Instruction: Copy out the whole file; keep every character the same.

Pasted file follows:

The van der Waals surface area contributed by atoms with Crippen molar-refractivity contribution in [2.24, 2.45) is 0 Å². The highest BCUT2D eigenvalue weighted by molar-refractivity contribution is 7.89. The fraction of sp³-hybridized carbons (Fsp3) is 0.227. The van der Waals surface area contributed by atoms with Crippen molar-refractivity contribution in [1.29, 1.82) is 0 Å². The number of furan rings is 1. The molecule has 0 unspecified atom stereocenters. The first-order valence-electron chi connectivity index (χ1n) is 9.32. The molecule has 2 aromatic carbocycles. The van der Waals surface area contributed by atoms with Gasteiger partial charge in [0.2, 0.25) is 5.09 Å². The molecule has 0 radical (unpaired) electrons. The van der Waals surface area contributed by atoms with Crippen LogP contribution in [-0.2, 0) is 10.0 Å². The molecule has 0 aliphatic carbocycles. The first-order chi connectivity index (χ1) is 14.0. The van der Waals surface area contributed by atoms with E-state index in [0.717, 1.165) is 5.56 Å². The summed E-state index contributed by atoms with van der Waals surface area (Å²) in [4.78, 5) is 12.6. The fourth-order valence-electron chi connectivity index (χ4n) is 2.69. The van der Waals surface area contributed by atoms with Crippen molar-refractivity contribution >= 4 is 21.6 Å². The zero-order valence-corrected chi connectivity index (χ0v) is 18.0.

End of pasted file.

The van der Waals surface area contributed by atoms with Crippen molar-refractivity contribution in [2.24, 2.45) is 0 Å². The highest BCUT2D eigenvalue weighted by molar-refractivity contribution is 7.89. The fraction of sp³-hybridized carbons (Fsp3) is 0.227. The van der Waals surface area contributed by atoms with Crippen molar-refractivity contribution in [1.29, 1.82) is 0 Å². The number of furan rings is 1. The molecule has 0 unspecified atom stereocenters. The first-order valence-electron chi connectivity index (χ1n) is 9.32. The molecule has 2 aromatic carbocycles. The van der Waals surface area contributed by atoms with Gasteiger partial charge in [0.2, 0.25) is 5.09 Å². The molecule has 0 radical (unpaired) electrons. The van der Waals surface area contributed by atoms with Crippen LogP contribution in [-0.2, 0) is 10.0 Å². The molecule has 0 aliphatic carbocycles. The first-order chi connectivity index (χ1) is 14.0. The van der Waals surface area contributed by atoms with E-state index in [0.717, 1.165) is 5.56 Å². The summed E-state index contributed by atoms with van der Waals surface area (Å²) in [4.78, 5) is 12.6. The fourth-order valence-electron chi connectivity index (χ4n) is 2.69. The van der Waals surface area contributed by atoms with Crippen molar-refractivity contribution >= 4 is 21.6 Å². The zero-order valence-corrected chi connectivity index (χ0v) is 18.0.